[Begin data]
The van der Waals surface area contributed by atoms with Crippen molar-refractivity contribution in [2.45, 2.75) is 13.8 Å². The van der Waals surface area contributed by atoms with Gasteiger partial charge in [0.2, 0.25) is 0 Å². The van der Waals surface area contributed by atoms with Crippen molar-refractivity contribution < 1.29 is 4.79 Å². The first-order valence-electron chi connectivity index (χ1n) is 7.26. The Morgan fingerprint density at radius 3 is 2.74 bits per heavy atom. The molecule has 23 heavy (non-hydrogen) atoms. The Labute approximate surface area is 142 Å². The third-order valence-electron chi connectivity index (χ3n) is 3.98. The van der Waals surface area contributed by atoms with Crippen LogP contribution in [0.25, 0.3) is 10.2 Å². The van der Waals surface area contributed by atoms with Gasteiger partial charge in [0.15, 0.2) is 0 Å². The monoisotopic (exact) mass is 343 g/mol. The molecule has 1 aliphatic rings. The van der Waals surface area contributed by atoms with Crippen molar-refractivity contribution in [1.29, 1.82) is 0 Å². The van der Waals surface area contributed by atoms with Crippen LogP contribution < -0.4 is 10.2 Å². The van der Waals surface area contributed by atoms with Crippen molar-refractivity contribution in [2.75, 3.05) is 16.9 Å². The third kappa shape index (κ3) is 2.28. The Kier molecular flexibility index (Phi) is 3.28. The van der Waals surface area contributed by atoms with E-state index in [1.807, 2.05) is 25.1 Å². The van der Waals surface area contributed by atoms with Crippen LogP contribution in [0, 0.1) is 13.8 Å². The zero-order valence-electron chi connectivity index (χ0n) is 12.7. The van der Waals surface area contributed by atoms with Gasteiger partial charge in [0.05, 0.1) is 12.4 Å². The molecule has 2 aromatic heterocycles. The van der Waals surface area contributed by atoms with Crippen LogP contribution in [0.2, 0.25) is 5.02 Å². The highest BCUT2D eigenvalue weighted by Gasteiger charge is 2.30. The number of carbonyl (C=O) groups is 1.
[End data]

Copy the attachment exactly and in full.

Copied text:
The van der Waals surface area contributed by atoms with Crippen molar-refractivity contribution in [2.45, 2.75) is 13.8 Å². The van der Waals surface area contributed by atoms with Gasteiger partial charge in [0.2, 0.25) is 0 Å². The van der Waals surface area contributed by atoms with Crippen molar-refractivity contribution < 1.29 is 4.79 Å². The first-order valence-electron chi connectivity index (χ1n) is 7.26. The Morgan fingerprint density at radius 3 is 2.74 bits per heavy atom. The molecule has 23 heavy (non-hydrogen) atoms. The Labute approximate surface area is 142 Å². The third-order valence-electron chi connectivity index (χ3n) is 3.98. The van der Waals surface area contributed by atoms with Crippen LogP contribution in [0.25, 0.3) is 10.2 Å². The van der Waals surface area contributed by atoms with Gasteiger partial charge in [0.15, 0.2) is 0 Å². The monoisotopic (exact) mass is 343 g/mol. The molecule has 1 aliphatic rings. The van der Waals surface area contributed by atoms with Crippen molar-refractivity contribution in [1.29, 1.82) is 0 Å². The van der Waals surface area contributed by atoms with Crippen LogP contribution < -0.4 is 10.2 Å². The van der Waals surface area contributed by atoms with Crippen molar-refractivity contribution in [2.75, 3.05) is 16.9 Å². The third kappa shape index (κ3) is 2.28. The Kier molecular flexibility index (Phi) is 3.28. The van der Waals surface area contributed by atoms with E-state index in [1.807, 2.05) is 25.1 Å². The van der Waals surface area contributed by atoms with Crippen LogP contribution in [0, 0.1) is 13.8 Å². The zero-order valence-electron chi connectivity index (χ0n) is 12.7. The van der Waals surface area contributed by atoms with Gasteiger partial charge in [0.05, 0.1) is 12.4 Å². The molecule has 2 aromatic heterocycles. The van der Waals surface area contributed by atoms with Crippen LogP contribution in [0.2, 0.25) is 5.02 Å². The highest BCUT2D eigenvalue weighted by Gasteiger charge is 2.30. The number of carbonyl (C=O) groups is 1.